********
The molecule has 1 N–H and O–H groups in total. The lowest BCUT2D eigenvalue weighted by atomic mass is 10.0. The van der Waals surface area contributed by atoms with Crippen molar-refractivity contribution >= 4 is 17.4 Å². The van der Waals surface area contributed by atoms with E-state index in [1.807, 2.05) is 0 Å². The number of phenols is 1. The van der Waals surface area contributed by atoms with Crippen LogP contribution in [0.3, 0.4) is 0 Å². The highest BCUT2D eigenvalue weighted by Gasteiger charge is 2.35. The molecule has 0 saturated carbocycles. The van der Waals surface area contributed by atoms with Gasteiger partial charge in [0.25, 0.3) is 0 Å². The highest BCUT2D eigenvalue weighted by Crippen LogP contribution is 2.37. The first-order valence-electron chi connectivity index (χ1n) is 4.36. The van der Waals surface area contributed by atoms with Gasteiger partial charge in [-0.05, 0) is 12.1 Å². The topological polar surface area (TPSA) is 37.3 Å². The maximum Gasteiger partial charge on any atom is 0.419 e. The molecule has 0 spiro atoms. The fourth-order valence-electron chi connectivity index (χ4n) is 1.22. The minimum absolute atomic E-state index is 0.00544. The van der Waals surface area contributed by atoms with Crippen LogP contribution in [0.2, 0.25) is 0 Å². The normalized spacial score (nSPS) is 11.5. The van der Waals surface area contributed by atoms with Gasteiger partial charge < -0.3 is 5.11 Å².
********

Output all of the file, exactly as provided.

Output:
The molecule has 1 N–H and O–H groups in total. The lowest BCUT2D eigenvalue weighted by atomic mass is 10.0. The van der Waals surface area contributed by atoms with Crippen molar-refractivity contribution >= 4 is 17.4 Å². The van der Waals surface area contributed by atoms with E-state index in [1.807, 2.05) is 0 Å². The number of phenols is 1. The van der Waals surface area contributed by atoms with Crippen LogP contribution in [0.3, 0.4) is 0 Å². The highest BCUT2D eigenvalue weighted by Gasteiger charge is 2.35. The molecule has 0 saturated carbocycles. The van der Waals surface area contributed by atoms with Gasteiger partial charge in [0.25, 0.3) is 0 Å². The highest BCUT2D eigenvalue weighted by Crippen LogP contribution is 2.37. The first-order valence-electron chi connectivity index (χ1n) is 4.36. The van der Waals surface area contributed by atoms with Gasteiger partial charge in [-0.05, 0) is 12.1 Å². The topological polar surface area (TPSA) is 37.3 Å². The maximum Gasteiger partial charge on any atom is 0.419 e. The molecule has 0 spiro atoms. The fourth-order valence-electron chi connectivity index (χ4n) is 1.22. The minimum absolute atomic E-state index is 0.00544. The van der Waals surface area contributed by atoms with Crippen LogP contribution in [0.2, 0.25) is 0 Å². The normalized spacial score (nSPS) is 11.5. The van der Waals surface area contributed by atoms with Gasteiger partial charge < -0.3 is 5.11 Å².